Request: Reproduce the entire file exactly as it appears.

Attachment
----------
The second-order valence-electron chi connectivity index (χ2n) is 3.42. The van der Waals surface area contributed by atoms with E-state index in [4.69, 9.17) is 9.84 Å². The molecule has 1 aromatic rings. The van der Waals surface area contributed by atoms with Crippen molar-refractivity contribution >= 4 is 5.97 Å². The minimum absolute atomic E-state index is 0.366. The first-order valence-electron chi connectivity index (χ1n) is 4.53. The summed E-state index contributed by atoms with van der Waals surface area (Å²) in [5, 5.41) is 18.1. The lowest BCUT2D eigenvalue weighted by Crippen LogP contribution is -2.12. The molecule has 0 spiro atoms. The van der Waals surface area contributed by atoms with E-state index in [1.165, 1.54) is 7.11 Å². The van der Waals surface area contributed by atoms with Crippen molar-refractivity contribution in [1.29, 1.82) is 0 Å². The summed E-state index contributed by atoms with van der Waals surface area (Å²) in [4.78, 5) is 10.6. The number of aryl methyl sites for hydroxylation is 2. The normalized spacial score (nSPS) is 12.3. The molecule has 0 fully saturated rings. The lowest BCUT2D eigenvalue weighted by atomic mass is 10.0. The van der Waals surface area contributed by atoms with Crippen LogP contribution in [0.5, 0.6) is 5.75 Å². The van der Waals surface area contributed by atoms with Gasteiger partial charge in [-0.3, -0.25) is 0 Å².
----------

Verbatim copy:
The second-order valence-electron chi connectivity index (χ2n) is 3.42. The van der Waals surface area contributed by atoms with E-state index in [4.69, 9.17) is 9.84 Å². The molecule has 1 aromatic rings. The van der Waals surface area contributed by atoms with Crippen molar-refractivity contribution >= 4 is 5.97 Å². The minimum absolute atomic E-state index is 0.366. The first-order valence-electron chi connectivity index (χ1n) is 4.53. The summed E-state index contributed by atoms with van der Waals surface area (Å²) in [5, 5.41) is 18.1. The lowest BCUT2D eigenvalue weighted by Crippen LogP contribution is -2.12. The molecule has 0 spiro atoms. The van der Waals surface area contributed by atoms with E-state index in [1.165, 1.54) is 7.11 Å². The van der Waals surface area contributed by atoms with Crippen molar-refractivity contribution in [1.29, 1.82) is 0 Å². The summed E-state index contributed by atoms with van der Waals surface area (Å²) in [4.78, 5) is 10.6. The number of aryl methyl sites for hydroxylation is 2. The normalized spacial score (nSPS) is 12.3. The molecule has 0 fully saturated rings. The lowest BCUT2D eigenvalue weighted by atomic mass is 10.0. The van der Waals surface area contributed by atoms with Crippen LogP contribution in [0.5, 0.6) is 5.75 Å². The van der Waals surface area contributed by atoms with Gasteiger partial charge in [-0.3, -0.25) is 0 Å².